Creativity is Not Lost

Exploring the ways in which student artists exercise their talents in a world dominated by technology.

by Colby Sansbury / Garnet & Black

Growing up in the Golden Age of Technology means that most college students have been exposed to computers, phones and televisions since before they could read. Kids nowadays are coerced into behaving with the threat of having their iPads taken away. Family dinners are eaten in front of the TV during new episodes of "Dancing with the Stars" or "American Idol". Middle and high schoolers idolize TikTok stars that choreograph thirty-second dance routines to popular songs.

As technology becomes increasingly essential to the everyday lives of toddlers, senior citizens and everyone in between, the more creatives begin to fear that AI programs and graphic design software will have detrimental effects on people’s imaginations and expressiveness. College students face another set of inspirational obstacles when they are not only forced to be reliant on technology but also to put their academics at the forefront of their to-do lists. This can often mean that students have to put their creative endeavors on hold.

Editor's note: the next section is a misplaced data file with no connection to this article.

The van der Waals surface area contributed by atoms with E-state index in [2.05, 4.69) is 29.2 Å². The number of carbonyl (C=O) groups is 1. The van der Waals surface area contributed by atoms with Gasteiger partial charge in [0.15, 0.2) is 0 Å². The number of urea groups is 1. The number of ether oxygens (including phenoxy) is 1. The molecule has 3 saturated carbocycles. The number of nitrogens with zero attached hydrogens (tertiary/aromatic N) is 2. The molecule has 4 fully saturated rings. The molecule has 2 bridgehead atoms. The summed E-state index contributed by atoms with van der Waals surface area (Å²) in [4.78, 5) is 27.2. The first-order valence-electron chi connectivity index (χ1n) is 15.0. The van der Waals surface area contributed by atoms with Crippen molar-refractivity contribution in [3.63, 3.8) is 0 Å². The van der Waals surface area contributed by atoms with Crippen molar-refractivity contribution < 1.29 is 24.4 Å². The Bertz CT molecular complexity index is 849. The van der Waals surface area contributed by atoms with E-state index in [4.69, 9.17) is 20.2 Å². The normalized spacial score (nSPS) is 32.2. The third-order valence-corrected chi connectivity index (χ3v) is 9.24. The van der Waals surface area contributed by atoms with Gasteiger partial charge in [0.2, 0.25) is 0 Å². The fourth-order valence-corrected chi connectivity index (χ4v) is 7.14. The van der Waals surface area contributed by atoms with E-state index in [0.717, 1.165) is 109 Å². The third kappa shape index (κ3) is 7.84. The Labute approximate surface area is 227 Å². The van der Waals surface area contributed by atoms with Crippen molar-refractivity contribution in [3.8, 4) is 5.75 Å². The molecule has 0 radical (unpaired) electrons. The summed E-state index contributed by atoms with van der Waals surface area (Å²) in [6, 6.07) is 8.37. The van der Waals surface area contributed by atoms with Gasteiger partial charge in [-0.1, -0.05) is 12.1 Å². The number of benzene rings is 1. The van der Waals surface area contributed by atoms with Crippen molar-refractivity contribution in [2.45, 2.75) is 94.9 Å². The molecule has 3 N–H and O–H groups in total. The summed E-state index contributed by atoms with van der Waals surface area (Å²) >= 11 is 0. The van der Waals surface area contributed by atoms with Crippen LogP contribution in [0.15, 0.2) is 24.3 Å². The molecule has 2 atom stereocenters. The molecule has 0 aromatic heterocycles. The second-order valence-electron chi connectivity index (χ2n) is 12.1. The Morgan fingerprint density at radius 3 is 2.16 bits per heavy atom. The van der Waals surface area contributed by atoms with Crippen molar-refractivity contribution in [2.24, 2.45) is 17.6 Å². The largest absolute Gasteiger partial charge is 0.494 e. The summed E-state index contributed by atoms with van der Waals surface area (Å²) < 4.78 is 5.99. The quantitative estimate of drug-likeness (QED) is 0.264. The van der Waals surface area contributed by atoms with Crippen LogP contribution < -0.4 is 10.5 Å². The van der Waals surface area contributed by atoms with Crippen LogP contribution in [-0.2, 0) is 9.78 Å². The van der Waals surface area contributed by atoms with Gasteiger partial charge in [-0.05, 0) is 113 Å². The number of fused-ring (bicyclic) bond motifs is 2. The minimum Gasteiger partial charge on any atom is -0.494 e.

That being said, creativity is not entirely lost on USC students. With a student population of roughly 30,000 and a roster of over 550 student organizations, the University of South Carolina is rich with opportunities for people to exercise their talents and do what they love. The ingenuity of the USC student body is not only exhibited through their capacity to balance their academics with their passions, but also through their unique ability to roll with the punches and find ways to wield technology in order to make their art more eclectic and accessible.

Social media is without a doubt the most popular technological tool that students use to promote their creative organizations, share their art and connect with other artists like themselves.